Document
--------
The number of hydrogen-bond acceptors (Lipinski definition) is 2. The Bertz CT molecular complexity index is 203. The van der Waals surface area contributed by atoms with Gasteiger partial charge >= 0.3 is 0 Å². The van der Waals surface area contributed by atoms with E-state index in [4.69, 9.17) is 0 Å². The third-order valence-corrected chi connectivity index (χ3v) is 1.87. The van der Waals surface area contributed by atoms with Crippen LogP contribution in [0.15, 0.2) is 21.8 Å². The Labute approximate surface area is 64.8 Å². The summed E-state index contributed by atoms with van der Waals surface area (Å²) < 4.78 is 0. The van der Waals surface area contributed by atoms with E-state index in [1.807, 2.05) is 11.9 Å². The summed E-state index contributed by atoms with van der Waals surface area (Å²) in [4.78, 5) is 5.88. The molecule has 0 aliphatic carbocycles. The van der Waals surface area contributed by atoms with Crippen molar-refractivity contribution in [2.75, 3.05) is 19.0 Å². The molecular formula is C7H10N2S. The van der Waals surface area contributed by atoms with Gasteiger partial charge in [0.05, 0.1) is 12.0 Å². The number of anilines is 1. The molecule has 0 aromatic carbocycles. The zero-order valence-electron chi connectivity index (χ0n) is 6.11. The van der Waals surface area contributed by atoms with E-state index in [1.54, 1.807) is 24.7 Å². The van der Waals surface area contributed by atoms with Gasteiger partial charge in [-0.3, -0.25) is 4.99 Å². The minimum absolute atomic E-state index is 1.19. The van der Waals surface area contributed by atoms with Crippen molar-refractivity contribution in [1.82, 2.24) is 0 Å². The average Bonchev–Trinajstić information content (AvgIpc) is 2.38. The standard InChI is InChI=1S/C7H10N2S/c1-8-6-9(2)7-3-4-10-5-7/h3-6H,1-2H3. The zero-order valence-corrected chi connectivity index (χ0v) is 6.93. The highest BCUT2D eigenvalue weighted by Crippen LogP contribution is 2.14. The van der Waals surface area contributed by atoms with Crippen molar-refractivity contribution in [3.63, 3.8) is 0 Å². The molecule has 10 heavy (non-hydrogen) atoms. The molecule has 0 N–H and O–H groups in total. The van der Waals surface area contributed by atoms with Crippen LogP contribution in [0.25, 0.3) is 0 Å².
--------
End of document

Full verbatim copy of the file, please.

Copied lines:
The number of hydrogen-bond acceptors (Lipinski definition) is 2. The Bertz CT molecular complexity index is 203. The van der Waals surface area contributed by atoms with Gasteiger partial charge >= 0.3 is 0 Å². The van der Waals surface area contributed by atoms with E-state index in [4.69, 9.17) is 0 Å². The third-order valence-corrected chi connectivity index (χ3v) is 1.87. The van der Waals surface area contributed by atoms with Crippen LogP contribution in [0.15, 0.2) is 21.8 Å². The Labute approximate surface area is 64.8 Å². The summed E-state index contributed by atoms with van der Waals surface area (Å²) < 4.78 is 0. The van der Waals surface area contributed by atoms with E-state index in [1.807, 2.05) is 11.9 Å². The summed E-state index contributed by atoms with van der Waals surface area (Å²) in [4.78, 5) is 5.88. The molecule has 0 aliphatic carbocycles. The van der Waals surface area contributed by atoms with Crippen molar-refractivity contribution in [2.75, 3.05) is 19.0 Å². The molecular formula is C7H10N2S. The van der Waals surface area contributed by atoms with Gasteiger partial charge in [0.05, 0.1) is 12.0 Å². The number of anilines is 1. The molecule has 0 aromatic carbocycles. The zero-order valence-electron chi connectivity index (χ0n) is 6.11. The van der Waals surface area contributed by atoms with E-state index in [1.54, 1.807) is 24.7 Å². The van der Waals surface area contributed by atoms with Gasteiger partial charge in [-0.3, -0.25) is 4.99 Å². The minimum absolute atomic E-state index is 1.19. The van der Waals surface area contributed by atoms with Crippen molar-refractivity contribution in [1.82, 2.24) is 0 Å². The average Bonchev–Trinajstić information content (AvgIpc) is 2.38. The standard InChI is InChI=1S/C7H10N2S/c1-8-6-9(2)7-3-4-10-5-7/h3-6H,1-2H3. The zero-order valence-corrected chi connectivity index (χ0v) is 6.93. The highest BCUT2D eigenvalue weighted by Crippen LogP contribution is 2.14. The van der Waals surface area contributed by atoms with Crippen molar-refractivity contribution in [3.63, 3.8) is 0 Å². The molecule has 10 heavy (non-hydrogen) atoms. The molecule has 0 N–H and O–H groups in total. The van der Waals surface area contributed by atoms with Crippen LogP contribution in [0.25, 0.3) is 0 Å².